How to build a Raspberry Pi drone
The Raspberry Pi is a tiny, relatively low-cost computer used to teach programming. And if you want to build your own drone from scratch, it’s one of the best ways to make it happen.
When you build your own drone, you can purchase a flight controller, which is a small circuit board able to direct the motors on how to move. You can certainly buy it pre-made, but if you want to build more of the drone than simply soldering together the hardware, consider using a Raspberry Pi — which you’ll program yourself — as the flight controller.
What is Raspberry Pi, and what does it do?
Rapsberry Pi is a line of small, single-board computers about the size of a credit card, developed in part by the United Kingdom-based Rapsberry Pi Foundation and Broadcom. The initial intent of its creators was to use these computers in schools to teach baic computer science. But they caught on it the robotics industry as hobby makers, small business owners and more were drawn to their low cost, modularity, and open design. Today, the Raspberry Pi is one of the best-selling British computers, with more than 30 million boards sold as of December 2019.
And yes, you can use them to build your own drone, too.
Learn how to build a Raspberry Pi drone with a Pixhawk flight controller
Drone Dojo, an online community that offers a number of practical, how-to online drone classes, posted a video to YouTube showing how to make your own Pixhawk Raspberry Pi drone in 36 minutes. The video is created by Caleb Berquist, the creator of Drone Dojo who is a chemical engineer by background and who builds drones from scratch and studies the open source flight software used to fly DIY drones.
To be fair, it’ll probably take you longer than that, but the video itself is 36 minutes. In that half hour, Berquist goes over how to:
- Set up the Raspberry Pi+Pixhawk hardware
- Wire the RPI and Pixhawk together via a UART connection
- Flash ArduPilot firmware to the Pixhawk
- Set up the RPI SD card and dependencies
- Set up RPI OS to allow communication via UART
- Control the Pixhawk drone from the Raspberry Pi with MAVProxy AND a simple Dronekit Python script
Learn how to build a Raspberry Pi drone via Drone Dojo‘s online course
That above is the short option. But there’s a more detailed option that could be more gratifying.
Rather than use Pixhawk, you can also use a Navio2 controller. The Navio2 is made by a company called Emlid. that developed a Raspberry Pi shield that can turn any normal Raspberry Pi board into a flight controller. Learn how to build a Raspberry Pi drone that way with Drone Dojo’ text guide.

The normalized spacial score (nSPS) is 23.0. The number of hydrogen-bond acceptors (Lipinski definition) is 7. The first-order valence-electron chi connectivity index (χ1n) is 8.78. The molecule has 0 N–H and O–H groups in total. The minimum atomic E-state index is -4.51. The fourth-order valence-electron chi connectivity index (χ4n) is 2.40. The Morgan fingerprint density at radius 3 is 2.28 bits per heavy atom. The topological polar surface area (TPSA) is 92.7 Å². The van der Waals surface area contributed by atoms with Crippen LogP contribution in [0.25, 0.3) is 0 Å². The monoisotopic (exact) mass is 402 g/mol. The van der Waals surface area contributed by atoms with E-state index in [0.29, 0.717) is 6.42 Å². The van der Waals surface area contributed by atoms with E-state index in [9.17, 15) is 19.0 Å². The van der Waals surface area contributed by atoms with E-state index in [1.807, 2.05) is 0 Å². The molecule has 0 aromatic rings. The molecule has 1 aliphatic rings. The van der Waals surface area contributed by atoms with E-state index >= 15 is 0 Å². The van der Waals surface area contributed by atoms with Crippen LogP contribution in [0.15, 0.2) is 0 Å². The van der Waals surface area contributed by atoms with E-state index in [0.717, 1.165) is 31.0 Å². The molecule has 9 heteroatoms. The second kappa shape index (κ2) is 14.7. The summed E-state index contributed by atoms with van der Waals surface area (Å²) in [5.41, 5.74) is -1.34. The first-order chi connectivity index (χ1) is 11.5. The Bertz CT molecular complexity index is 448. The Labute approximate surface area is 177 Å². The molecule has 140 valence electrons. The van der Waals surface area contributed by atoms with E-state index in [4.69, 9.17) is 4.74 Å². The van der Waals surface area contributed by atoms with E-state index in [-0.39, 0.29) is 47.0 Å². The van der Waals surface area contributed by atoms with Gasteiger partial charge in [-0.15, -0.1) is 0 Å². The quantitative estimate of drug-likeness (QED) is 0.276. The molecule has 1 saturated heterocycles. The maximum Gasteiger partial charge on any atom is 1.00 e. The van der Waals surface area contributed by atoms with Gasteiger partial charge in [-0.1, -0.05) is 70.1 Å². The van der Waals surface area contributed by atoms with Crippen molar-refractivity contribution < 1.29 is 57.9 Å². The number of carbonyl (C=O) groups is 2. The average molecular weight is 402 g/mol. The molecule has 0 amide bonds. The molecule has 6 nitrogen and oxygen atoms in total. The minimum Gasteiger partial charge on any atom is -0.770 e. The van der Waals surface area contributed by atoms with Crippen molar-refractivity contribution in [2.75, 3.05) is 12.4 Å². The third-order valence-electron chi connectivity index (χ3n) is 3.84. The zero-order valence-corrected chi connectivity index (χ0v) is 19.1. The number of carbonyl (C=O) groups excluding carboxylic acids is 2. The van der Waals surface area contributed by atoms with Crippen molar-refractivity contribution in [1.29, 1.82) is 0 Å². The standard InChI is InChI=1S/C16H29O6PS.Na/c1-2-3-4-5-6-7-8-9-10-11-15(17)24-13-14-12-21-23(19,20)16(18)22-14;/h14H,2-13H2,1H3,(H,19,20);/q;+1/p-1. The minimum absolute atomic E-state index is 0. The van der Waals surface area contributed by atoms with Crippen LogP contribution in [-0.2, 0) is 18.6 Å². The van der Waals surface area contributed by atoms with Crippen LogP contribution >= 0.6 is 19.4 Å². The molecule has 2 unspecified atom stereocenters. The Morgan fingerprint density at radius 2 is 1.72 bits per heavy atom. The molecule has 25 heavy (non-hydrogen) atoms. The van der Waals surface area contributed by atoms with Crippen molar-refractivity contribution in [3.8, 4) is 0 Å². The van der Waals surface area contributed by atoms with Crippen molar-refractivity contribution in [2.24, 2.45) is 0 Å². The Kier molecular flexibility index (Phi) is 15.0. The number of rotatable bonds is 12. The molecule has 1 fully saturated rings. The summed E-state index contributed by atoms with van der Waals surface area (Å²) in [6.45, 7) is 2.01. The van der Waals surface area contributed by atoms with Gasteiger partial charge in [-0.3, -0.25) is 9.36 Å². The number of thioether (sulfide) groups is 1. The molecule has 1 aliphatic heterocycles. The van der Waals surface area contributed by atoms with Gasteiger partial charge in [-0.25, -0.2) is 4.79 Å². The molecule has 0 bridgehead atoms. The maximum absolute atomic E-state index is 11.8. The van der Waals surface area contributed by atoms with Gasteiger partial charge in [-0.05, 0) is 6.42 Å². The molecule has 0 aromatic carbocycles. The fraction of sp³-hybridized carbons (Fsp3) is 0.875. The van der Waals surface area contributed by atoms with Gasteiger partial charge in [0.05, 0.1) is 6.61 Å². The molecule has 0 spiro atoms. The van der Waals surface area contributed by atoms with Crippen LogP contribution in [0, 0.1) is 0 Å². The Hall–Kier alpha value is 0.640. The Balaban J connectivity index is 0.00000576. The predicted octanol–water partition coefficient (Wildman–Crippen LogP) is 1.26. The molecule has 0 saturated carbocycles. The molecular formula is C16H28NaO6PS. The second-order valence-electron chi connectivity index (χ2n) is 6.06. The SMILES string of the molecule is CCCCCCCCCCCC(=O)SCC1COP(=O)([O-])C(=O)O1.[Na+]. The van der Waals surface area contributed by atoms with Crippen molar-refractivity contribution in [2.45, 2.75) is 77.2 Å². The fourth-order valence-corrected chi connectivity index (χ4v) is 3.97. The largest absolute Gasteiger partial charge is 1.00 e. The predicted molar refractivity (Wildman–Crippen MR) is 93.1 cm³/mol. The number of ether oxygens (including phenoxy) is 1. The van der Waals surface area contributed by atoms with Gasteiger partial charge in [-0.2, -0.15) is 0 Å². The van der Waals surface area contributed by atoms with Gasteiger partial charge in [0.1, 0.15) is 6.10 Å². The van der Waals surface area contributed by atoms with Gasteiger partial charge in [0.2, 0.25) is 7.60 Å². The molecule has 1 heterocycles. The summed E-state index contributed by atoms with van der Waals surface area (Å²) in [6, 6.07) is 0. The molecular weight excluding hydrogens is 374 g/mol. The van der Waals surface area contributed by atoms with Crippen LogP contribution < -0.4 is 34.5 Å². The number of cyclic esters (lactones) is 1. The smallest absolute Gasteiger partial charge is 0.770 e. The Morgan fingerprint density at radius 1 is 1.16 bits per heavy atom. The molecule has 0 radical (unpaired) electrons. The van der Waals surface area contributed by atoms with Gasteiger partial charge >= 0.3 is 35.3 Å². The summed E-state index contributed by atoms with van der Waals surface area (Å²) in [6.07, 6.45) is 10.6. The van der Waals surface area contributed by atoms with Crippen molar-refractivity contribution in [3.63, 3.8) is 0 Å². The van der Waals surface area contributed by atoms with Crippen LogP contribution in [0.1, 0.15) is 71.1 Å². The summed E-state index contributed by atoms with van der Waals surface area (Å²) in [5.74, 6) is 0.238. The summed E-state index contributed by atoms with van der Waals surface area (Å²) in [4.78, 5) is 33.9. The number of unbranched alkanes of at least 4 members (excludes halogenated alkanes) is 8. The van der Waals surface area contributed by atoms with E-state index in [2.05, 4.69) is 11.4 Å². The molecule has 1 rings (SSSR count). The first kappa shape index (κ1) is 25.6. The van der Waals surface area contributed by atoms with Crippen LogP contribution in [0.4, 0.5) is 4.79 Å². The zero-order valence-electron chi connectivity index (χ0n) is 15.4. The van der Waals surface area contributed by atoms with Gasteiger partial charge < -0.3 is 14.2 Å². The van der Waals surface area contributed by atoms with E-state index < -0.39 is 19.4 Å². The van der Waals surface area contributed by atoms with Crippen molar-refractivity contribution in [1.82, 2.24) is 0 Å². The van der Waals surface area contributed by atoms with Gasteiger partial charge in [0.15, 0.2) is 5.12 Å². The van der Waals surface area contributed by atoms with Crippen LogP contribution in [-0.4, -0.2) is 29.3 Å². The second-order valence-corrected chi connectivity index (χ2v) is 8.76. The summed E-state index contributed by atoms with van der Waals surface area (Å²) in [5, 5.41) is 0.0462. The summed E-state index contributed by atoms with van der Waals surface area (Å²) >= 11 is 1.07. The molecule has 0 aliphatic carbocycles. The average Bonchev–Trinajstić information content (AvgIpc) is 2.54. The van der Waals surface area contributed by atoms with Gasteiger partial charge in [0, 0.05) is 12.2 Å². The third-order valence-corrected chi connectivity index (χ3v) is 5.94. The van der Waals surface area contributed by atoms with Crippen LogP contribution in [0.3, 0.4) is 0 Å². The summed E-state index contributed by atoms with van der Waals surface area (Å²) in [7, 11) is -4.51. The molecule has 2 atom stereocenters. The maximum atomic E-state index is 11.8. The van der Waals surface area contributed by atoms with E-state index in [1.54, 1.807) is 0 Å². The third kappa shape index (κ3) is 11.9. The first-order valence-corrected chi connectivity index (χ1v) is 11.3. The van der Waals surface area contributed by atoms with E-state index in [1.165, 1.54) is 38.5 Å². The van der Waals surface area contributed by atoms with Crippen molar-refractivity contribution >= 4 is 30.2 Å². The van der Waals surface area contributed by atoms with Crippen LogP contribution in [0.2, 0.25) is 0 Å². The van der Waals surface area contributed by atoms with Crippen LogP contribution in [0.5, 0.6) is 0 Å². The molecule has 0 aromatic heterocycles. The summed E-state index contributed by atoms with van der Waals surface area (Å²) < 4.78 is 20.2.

If you want even more, Drone Dojo has a full-length, multi-hour online course on “How to Build a Raspberry Pi Drone.” In it, you’ll learn how to design, build, fly and code your own Linux-powered ArduPilot drone. You can go as in-depth or surface-scratching as you want; some might build a flyable drone from scratch, others might learn how to select parts to design your own drone, and even some others can use the course to learn about software that would allow you to script automatic drone missions (you know, for that ‘taco delivery’ company idea).
The 5.5-hour online course is taught by Berquist too, and it covers the following subjects:
- Hardware: Basic Drone Components (GPS, motors, ESCs, LiPos etc)
- Design: How to design your own drone and find the right parts
- Building: Assemble and build your drone from the parts that were chosen from the design process
- Flying: Basic flying and best practices
- Coding: SSH into your Linux drone and configure/code it from the command line
With 5 sections, Berquist’s course goes much deeper than this 36-minute video, offering answers to more in-depth, complex topics like “What does the C-rating of a LiPo battery actually mean?” or “How do mAh and Coulombs relate?” and helping you estimate the thrust and current draw of your drone design before you buy the parts.
How much does it cost? The How to Build a Raspberry Pi Drone course itself costs $99. If you don’t need the online course and just need the materials, expect to spend at least $400 on drone-specific equipment (or $500 if you need to buy other generic tools such as a soldering iron, drill, or screwdrivers). Separately, Drone Dojo sells a Raspberry Pi drone kit which puts all the materials you need to build it in one handy kid (which costs about $1,000).
Plus, here’s a limited-time offer! The first 30 readers who use promo code DRONEGIRL2 at checkout will get 10% any Drone Dojo course, including this one!
Enroll in the How to Build a Raspberry Pi Drone course here.
What if I just want to learn how to code a drone?
Of course, Raspberry Pi is not the only means of learning how to code via drone. Another popular drone can be coded — and you won’t have to build the drone itself. If you’re only interested in learning how to code a drone, but aren’t necessarily keen on building all the parts together, consider the Ryze Tello drone, a $99 toy drone made in partnership with DJI.
Here’s a limited-time offer! The first 30 readers who use promo code DRONEGIRL2 at checkout will get 10% any Drone Dojo course, including this one!
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